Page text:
Then we must from the ‘outside’ take forward the UNU Traditional Knowledge Initiative (UNU-TKI) and the IPCC partnership to impress upon the IPCC AR5 authors, more than 800 of them, that TK must move from being a peripheral acknowledgement to a cornerstone of the IPCC’s work. Here is their calendar.

To the four points you have listed I would add a fifth, that of pursuing these four strenuously at the national and sub-national levels, for it is there that such recognition is most needed, and it is from there that reporting to the IPCC (and to the UNFCCC) is done.

The five points you have mentioned as being covered in more detail by the technical report currently being finalized for the IPCC are excellent summaries. When turned into guidelines they will go a long way towards educating ‘the scientific method’ about cosmologies that currently exist among indigenous societies, in which expressions of culture, transmission of values and inter-dependence are intrinsic elements. These are the subject of a UNESCO Convention, the 2003 Convention for the Safeguarding of the Intangible Cultural Heritage, and their importance to what we currently call ‘sustainable development’ cannot be over-emphasised.

“It is unfortunate, however, that many government policies limit options and reduce choices, thereby constraining, restricting and undermining indigenous peoples’ efforts to adapt. This is reflected in counterproductive policies, including those leading to increased sedentarization, restricted access to traditional territories, substitution of traditional livelihoods, impoverished crop or herd diversity, reduced harvesting opportunities, and erosion of the transmission of indigenous knowledge, values, attitudes and worldviews.”

That is a cogent, if depressing, summary of the many limits that government policy binds itself with. If we are urban, we are economically discriminated against if our consumption is less than a current optimal mean; if we are rural, we are gradually forced into producing goods and relinquishing our scarce natural resources in order that this consumption mean be satisfied; if we are indigenous and tribal, we are utterly ignored and our customary rights and traditional livelihoods are trampled upon.

Can the UNU(TKI)-IPCC cooperation remove this blind spot and right some of the wrongs committed in the name of ‘development’? I should hope so. It sounds like a careful and considered beginning, and yet we can’t see more time spent on ultimately inconclusive negotiations on climate, as happened recently in Durban. M K Gandhi had once said it well: “Make haste slowly.”

Climate debt and the Durban deception

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As African civil society, global South movements and international allies protested right through COP17 in Durban, South Africa. They rejected the call of many developed countries for a so-called 'Durban mandate' to launch new negotiations for a future climate framework. Photo: Orin Langelle/GJEP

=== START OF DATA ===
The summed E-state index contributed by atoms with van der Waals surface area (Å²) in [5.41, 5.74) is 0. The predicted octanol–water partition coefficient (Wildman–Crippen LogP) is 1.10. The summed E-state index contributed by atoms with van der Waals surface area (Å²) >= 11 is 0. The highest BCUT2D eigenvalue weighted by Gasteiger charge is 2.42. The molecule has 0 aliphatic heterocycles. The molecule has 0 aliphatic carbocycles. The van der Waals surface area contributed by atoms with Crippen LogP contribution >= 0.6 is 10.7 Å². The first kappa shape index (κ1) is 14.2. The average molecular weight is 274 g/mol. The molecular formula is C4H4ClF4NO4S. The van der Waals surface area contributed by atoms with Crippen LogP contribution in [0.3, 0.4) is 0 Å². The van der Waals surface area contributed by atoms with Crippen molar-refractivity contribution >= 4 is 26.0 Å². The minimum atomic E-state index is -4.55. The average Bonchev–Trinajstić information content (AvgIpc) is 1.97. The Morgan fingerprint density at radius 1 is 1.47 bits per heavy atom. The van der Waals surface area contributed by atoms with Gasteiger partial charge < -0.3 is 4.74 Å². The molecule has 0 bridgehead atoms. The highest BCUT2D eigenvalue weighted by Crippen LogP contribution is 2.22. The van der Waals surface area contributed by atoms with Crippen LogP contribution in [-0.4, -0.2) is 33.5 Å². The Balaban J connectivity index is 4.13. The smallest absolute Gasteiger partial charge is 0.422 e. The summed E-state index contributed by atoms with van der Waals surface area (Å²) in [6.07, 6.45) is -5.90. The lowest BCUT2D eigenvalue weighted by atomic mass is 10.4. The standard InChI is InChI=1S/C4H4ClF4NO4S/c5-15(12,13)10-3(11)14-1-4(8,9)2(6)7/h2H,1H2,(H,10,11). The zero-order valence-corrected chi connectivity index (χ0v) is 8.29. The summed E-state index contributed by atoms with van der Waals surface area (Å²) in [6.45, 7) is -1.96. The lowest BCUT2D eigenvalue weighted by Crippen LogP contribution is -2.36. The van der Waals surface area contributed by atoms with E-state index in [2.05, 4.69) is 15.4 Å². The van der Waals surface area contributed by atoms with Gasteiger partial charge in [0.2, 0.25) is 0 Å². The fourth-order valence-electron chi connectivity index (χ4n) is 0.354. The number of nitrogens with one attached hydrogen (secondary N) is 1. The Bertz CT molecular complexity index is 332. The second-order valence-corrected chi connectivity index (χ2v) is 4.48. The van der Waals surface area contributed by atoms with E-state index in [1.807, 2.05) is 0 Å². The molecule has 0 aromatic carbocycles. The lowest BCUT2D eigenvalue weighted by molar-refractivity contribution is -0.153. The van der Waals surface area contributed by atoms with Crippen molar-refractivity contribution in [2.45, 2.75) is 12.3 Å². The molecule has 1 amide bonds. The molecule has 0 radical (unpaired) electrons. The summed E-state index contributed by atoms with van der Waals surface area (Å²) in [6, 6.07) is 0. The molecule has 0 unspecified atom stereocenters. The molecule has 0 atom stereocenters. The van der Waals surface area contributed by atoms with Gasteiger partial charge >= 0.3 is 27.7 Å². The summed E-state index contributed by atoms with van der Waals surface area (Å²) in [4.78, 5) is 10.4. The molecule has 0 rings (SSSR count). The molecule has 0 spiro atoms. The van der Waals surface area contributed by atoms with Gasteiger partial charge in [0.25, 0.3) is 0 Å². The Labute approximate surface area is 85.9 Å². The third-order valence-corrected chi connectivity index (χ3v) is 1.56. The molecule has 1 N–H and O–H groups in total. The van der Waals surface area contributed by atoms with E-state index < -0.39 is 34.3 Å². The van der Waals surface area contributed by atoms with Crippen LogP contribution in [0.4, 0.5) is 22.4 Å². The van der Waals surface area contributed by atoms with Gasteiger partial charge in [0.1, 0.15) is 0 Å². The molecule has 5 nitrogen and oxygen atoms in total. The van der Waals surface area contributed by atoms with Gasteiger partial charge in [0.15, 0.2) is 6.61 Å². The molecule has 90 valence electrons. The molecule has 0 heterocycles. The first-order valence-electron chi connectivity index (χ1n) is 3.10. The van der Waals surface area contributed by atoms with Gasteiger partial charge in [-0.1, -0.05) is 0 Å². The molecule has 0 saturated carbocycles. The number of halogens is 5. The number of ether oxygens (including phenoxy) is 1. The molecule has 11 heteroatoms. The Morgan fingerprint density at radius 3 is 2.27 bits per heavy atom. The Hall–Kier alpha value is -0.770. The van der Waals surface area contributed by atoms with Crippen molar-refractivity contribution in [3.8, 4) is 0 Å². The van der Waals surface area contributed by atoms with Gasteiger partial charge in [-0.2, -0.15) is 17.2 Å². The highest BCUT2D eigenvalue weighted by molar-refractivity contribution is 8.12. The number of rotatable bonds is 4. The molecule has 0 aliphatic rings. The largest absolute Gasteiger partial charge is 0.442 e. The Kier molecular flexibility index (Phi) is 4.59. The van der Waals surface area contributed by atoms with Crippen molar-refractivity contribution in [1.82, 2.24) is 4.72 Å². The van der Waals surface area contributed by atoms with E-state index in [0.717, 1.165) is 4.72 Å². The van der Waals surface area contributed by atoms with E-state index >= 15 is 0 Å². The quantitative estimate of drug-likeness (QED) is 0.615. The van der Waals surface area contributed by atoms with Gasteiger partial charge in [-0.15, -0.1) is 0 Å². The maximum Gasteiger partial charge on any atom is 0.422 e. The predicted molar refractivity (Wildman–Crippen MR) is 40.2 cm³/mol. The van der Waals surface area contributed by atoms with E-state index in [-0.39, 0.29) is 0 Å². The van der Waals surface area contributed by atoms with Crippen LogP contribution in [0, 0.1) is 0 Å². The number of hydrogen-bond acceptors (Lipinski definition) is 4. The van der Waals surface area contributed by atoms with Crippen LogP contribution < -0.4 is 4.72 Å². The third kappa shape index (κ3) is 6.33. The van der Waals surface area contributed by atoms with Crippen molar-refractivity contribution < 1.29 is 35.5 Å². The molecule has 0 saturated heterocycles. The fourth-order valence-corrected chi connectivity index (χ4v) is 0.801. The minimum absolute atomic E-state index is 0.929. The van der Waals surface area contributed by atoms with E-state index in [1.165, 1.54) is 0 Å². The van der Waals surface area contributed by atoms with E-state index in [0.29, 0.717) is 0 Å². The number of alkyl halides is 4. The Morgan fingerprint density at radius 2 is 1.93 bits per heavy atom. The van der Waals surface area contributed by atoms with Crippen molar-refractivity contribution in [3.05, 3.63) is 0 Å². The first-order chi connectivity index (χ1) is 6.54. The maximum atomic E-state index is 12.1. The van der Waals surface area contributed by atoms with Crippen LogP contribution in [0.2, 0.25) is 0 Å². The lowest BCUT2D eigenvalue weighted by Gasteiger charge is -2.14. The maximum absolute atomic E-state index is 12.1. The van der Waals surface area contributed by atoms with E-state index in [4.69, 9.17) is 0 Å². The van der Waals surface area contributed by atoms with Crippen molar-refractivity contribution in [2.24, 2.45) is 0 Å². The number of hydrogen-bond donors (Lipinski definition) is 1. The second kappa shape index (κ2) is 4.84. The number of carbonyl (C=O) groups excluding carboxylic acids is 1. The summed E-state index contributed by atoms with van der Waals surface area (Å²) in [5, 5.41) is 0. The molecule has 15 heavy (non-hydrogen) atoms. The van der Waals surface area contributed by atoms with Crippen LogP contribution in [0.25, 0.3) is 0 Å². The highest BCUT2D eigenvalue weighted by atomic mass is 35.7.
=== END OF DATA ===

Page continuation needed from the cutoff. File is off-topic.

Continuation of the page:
COP17 is over in Durban and some positions have now become clear. From a reading of the independent accounts of the negotiations and the long-winded statements issued by governments, this is what has happened:

1) Actual action to reduce carbon emissions and greenhouse gases has been pushed back by years, probably five and maybe even 10. A new treaty will take several years to negotiate and a few more to get it ratified by enough countries so that it makes a difference. Even then, major polluters like the USA (especially the USA but also China, India, Russia, Brazil, Indonesia and South Africa) may not ratify it. We don’t know – since it wasn’t spelt out in Durban – that any new agreement won’t be a weak and useless ‘pledge and review’ system.

2) Developed countries want to end the Kyoto Protocol. But they also want to retain and expand parts of the Kyoto Protocol they like. This includes the CDM (Clean Development Mechanism). The European Union (EU) is most keen on this. By doing this they want to continue to transfer their responsibilities to developing countries. Since Durban ended with no legally binding emission reductions (under the expiring Kyoto Protocol or under any sort of successor to it) there is no rationale for any carbon market. But the big carbon brokers and traders of the EU want the carbon market, the continuation of the CDM and even the creation of new ‘market mechanisms’.

3) The hold of global finance and banking over climate negotiations is strong. The World Bank and the Global Climate Fund mean that any climate fund linked to a post-Kyoto deal will be managed by an anti-democratic entity that is responsible for much of the climate disruption and poverty in the world. The World Bank together with support from the European Union will block any attempt at participatory governance of such a fund. This means the Global Climate Fund will be set up to funnel more profits – under the guise of mitigation and adaptation – to the private sector.

This much is clear to me. That is why I see one more outcome:

4) Large and influential advocacy groups such as India’s Centre for Science and Environment (CSE) will support the position their government’s take even what that position is going to hurt the poor in the country. In a briefing titled ‘The final outcome of the Durban Conference on Climate Change’ the CSE provided its assessment:

Developed countries are committing themselves to reduce only 13 to 17 percent by the year 2020. This will lead the world to an increase in the temperature of more than four degrees Celsius. Photo: Orin Langelle/GJEP

“The Durban Conference is a turning point in the climate change negotiations as even though developing countries have won victories, these have come after much acrimony and fight. At Durban the world has agreed to urgent action, but now it is critical that this action to reduce emissions must be based on equity. India’s proposal on equity has been included in the work plan for the next conference. It is clear from this conference that the fight to reduce emissions effectively in an unequal world will be even more difficult in the years to come. But it is a conference which has put the issue of equity back into the negotiations. It is for this reason an important move ahead.”